In With the New

5
Aug

By: Ethan Jaynes, the Intern

A couple weeks ago I saw James Taylor live in concert at Bethel Woods. Unsurprisingly, he put on a terrific show; backing him was a talented live band, and his velvety voice was as incredible as it was during his 1970 BBC Studios show. Also unsurprisingly, I was one of the youngest people there. Regardless of this fact, respect for the folk-rock icon does not vary with age. Anyone who knows of Taylor respects him – and this is how it should be.

James Blake

Singer and experimental producer James Blake

At the concert, I couldn’t help but think of another artist I love named James Blake. Blake is an equally incredible vocalist, pianist and experimental producer who I think could hold his own against Taylor in the world of music. However, when some people, especially more aged demographics, hears Blake’s vocoded vocals or glitched-out drum kits, they shy away from someone who quite possibly has just as much innate talent as your rock legends like James Taylor (just listen to his cover of “A Case of You” by Joni Mitchell). In songs like “Overgrown” or “Retrograde“, you can hear just how advanced Blake’s grasp of melody really is. There actually is a name for this bias – rockism – that is defined as believing that acoustically produced music is objectively more authentic than its electronic counterpart. Thankfully, in 2014, the majority of the popular music criticism community has moved well beyond this bias – the popular and respected music review site Pitchfork gave Blake’s eponymous debut LP a 9.0/10.0, an exceptionally high score from the notoriously cynical company. However, there still remains a noticeable part of the general populace that refuses to acknowledge that some of these 21st century acts could claim a spot in the rankings of the greatest musicians and albums of all time. Fortunately, there are bands taking steps, whether they intend to our not, to change this sentiment.

Kid A

Radiohead’s groundbreaking album “Kid A” (2000)

One of the most monumental advances in generating acceptance for this new style of music was the release of British rock band Radiohead’s fourth studio album, Kid A, in late 2000. In a sudden wave of experimentation, Radiohead completely replaced their celebrated anthemic rock style that they perfected (literally) with their third studio album, OK Computer, with near-total electronica. All aspects of the album were heavily digitally processed, including vocalist Thom Yorke’s own crooning, at points. The guitar was replaced, for the most part, with sampling, the ondes Martenot, modular synths, brass, and strings. Production mastermind and guitarist Jonny Greenwood summed up the revolutionary recording experience perfectly: “I don’t remember much time playing keyboards. It was more an obsession with sound, speakers, the whole artifice of recording. I see it like this: a voice into a microphone onto a tape, onto your CD, through your speakers is all as illusory and fake as any synthesizer—it doesn’t put Thom in your front room – but one is perceived as ‘real’ the other, somehow ‘unreal’ … It was just freeing to discard the notion of acoustic sounds being truer.” Greenwood’s quote epitomized a movement with preternatural accuracy. Although, at first, it shocked critics and listeners alike, Kid A went on to become what is often regarded as the single best album of the 21st century. Possibly more importantly, Kid A incited a movement towards respect for more electronically experimental music, music that is now pervasive in the modern soundscape.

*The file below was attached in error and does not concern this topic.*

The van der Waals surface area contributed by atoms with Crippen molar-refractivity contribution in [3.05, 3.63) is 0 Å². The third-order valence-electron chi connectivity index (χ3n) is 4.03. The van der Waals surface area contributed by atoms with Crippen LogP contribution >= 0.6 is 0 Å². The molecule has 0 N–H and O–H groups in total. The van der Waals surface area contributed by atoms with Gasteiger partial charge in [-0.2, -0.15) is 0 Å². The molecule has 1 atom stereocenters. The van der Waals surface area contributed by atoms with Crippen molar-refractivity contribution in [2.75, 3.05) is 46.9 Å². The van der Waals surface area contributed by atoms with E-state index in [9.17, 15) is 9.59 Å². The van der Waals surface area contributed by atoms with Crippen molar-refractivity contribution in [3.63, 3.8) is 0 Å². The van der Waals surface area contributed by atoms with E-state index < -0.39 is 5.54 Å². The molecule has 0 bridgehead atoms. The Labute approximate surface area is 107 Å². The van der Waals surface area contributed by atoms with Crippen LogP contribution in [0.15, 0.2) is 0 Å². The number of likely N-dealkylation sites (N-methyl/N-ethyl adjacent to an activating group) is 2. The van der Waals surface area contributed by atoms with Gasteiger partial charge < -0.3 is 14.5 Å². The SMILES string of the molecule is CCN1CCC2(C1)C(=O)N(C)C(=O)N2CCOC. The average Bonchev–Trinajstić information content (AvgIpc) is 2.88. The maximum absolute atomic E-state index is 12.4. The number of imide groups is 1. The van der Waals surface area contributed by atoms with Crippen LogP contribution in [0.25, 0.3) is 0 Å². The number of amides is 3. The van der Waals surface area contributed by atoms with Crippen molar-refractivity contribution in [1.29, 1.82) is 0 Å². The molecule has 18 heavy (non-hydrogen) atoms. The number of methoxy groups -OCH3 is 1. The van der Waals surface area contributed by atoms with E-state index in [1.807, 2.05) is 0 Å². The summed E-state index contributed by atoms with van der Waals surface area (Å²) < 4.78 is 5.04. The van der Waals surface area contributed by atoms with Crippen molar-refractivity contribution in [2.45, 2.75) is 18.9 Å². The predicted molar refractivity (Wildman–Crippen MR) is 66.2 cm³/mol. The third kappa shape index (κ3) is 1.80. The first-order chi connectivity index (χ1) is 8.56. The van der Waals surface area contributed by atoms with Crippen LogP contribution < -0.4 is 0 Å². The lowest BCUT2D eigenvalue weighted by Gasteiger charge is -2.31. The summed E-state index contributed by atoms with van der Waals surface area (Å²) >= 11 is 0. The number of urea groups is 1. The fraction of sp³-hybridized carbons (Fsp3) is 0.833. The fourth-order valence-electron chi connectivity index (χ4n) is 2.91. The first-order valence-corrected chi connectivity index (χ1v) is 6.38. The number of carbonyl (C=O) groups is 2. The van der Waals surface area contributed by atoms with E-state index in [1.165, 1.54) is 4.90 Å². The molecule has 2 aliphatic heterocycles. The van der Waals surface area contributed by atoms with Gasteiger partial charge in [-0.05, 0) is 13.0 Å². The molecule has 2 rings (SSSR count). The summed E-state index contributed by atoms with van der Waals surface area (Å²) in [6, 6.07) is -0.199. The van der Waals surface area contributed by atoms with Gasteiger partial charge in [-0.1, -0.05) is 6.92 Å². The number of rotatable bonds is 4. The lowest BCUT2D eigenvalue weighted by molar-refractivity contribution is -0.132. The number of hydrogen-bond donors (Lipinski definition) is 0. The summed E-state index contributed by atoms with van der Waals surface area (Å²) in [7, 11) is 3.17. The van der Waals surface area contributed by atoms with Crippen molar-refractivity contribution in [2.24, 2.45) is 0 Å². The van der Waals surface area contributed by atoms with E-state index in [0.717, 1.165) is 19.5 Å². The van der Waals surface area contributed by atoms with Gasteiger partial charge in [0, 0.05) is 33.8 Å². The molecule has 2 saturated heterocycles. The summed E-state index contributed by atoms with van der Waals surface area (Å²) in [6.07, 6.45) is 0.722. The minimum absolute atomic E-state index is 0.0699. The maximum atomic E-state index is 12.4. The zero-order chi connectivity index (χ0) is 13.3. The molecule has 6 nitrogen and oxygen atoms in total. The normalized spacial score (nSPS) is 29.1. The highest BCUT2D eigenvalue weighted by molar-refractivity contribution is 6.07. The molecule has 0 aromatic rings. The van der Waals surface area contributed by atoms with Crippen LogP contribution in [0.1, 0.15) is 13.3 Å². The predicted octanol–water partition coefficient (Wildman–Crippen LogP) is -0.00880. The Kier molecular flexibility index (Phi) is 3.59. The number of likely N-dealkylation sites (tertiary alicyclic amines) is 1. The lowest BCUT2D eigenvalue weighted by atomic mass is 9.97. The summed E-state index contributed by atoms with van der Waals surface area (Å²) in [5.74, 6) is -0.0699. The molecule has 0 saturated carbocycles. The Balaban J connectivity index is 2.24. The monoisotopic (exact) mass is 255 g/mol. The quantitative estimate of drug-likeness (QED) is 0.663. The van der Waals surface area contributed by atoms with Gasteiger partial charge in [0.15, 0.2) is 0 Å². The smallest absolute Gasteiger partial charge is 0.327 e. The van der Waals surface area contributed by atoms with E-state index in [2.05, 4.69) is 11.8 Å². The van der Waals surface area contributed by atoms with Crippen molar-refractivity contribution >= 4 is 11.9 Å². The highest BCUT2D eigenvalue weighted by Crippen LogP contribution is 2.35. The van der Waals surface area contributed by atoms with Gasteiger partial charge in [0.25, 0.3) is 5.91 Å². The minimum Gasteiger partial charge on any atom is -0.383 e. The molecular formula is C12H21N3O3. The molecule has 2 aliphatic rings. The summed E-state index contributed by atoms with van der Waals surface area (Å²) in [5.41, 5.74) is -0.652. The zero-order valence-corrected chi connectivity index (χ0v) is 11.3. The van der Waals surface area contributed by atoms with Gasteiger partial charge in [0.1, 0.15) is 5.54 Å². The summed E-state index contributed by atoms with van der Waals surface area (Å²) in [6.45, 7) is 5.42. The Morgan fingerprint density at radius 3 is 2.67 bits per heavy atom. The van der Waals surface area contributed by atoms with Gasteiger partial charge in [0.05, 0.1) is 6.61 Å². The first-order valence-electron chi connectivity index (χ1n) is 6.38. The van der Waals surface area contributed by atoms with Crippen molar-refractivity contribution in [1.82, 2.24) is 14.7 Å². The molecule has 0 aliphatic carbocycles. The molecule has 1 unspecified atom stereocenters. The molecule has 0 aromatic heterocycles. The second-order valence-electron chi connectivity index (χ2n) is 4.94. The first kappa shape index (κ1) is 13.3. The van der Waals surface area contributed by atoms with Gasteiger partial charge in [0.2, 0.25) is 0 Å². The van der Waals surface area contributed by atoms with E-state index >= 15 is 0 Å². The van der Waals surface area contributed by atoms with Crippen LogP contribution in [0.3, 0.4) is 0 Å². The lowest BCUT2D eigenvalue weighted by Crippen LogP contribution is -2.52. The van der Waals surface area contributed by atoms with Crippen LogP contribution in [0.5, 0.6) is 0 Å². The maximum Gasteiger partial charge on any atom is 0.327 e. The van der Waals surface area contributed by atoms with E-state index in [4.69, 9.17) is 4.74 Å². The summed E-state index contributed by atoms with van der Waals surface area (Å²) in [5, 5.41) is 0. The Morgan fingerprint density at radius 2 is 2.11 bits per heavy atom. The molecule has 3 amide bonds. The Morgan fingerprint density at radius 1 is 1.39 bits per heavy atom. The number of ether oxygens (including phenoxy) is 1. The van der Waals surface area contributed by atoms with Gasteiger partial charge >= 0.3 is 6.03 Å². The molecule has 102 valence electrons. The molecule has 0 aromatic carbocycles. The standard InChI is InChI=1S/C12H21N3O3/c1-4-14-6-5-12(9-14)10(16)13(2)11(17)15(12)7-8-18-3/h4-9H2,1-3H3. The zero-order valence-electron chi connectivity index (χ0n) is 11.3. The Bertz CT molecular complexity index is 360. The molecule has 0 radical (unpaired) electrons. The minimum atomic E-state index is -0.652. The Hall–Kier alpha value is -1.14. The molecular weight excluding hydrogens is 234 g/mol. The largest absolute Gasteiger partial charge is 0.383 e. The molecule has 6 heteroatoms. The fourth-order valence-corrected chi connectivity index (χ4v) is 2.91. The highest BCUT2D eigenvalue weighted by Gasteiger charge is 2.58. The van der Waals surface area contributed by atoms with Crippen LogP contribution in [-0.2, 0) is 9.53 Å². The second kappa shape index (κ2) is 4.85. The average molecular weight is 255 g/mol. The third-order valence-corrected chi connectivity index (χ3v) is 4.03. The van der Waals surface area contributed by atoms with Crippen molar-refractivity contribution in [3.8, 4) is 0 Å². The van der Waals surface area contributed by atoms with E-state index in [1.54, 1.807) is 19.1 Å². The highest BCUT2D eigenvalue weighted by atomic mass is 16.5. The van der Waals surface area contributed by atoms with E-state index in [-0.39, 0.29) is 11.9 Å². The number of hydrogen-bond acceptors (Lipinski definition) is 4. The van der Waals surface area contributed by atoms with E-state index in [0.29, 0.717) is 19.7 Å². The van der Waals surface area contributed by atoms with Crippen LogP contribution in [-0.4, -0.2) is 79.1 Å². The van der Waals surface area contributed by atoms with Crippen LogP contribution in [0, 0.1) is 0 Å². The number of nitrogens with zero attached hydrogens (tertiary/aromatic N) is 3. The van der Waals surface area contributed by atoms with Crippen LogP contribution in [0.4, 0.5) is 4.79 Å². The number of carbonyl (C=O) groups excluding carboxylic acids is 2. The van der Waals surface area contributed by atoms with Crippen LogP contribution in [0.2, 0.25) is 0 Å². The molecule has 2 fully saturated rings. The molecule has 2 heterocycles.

14 years after the release of Kid A, I listen to the sound of James Blake’s voice through an aggressive vocoder on “Lindisfarne II”, and I can’t help but notice a clear sonic resemblance to Kid A’s title track. Songs like “Woods” by Bon Iver or “Hide and Seek” by Imogen Heap – both critically acclaimed – afford me the same feelings of déjà vu. Radiohead paved the way for artists like Baths, Flying Lotus, Shlohmo, Animal Collective and many more to break into the mainstream and be respected, both critically and commercially for their experimental electronic sounds. For artists like these, the sampler is just as important as the guitar, and digital manipulation is essential. With any luck, in time, everyone will learn to appreciate the sounds of the younger and more adventurous artists that crop up every day; even my dad, who, at the moment, could definitely do without Kid A playing in the car. I hope that, one day, we may see James Blake’s name up there with James Taylor’s as some of music’s greatest, if he proves himself worthy. Many artists could do this – they just need to be given the chance.

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